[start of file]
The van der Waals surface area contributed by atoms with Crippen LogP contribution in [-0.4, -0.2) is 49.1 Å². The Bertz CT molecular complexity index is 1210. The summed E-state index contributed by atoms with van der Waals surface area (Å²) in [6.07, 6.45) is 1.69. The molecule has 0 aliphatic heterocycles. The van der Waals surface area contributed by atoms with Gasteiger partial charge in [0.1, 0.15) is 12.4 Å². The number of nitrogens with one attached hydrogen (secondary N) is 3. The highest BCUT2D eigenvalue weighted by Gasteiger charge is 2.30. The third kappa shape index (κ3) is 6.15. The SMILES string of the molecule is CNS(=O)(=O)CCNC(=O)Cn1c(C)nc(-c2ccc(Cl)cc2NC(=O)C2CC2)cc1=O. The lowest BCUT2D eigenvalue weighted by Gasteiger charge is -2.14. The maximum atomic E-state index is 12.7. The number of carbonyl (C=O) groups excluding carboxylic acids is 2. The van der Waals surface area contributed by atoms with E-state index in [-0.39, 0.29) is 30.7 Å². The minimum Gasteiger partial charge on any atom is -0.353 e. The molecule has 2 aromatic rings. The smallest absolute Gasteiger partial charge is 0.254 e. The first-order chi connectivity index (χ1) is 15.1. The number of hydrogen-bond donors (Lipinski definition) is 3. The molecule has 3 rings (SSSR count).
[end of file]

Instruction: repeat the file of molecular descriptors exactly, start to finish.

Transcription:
The van der Waals surface area contributed by atoms with Crippen LogP contribution in [-0.4, -0.2) is 49.1 Å². The Bertz CT molecular complexity index is 1210. The summed E-state index contributed by atoms with van der Waals surface area (Å²) in [6.07, 6.45) is 1.69. The molecule has 0 aliphatic heterocycles. The van der Waals surface area contributed by atoms with Gasteiger partial charge in [0.1, 0.15) is 12.4 Å². The number of nitrogens with one attached hydrogen (secondary N) is 3. The highest BCUT2D eigenvalue weighted by Gasteiger charge is 2.30. The third kappa shape index (κ3) is 6.15. The SMILES string of the molecule is CNS(=O)(=O)CCNC(=O)Cn1c(C)nc(-c2ccc(Cl)cc2NC(=O)C2CC2)cc1=O. The lowest BCUT2D eigenvalue weighted by Gasteiger charge is -2.14. The maximum atomic E-state index is 12.7. The number of carbonyl (C=O) groups excluding carboxylic acids is 2. The van der Waals surface area contributed by atoms with E-state index in [-0.39, 0.29) is 30.7 Å². The minimum Gasteiger partial charge on any atom is -0.353 e. The molecule has 2 aromatic rings. The smallest absolute Gasteiger partial charge is 0.254 e. The first-order chi connectivity index (χ1) is 15.1. The number of hydrogen-bond donors (Lipinski definition) is 3. The molecule has 3 rings (SSSR count).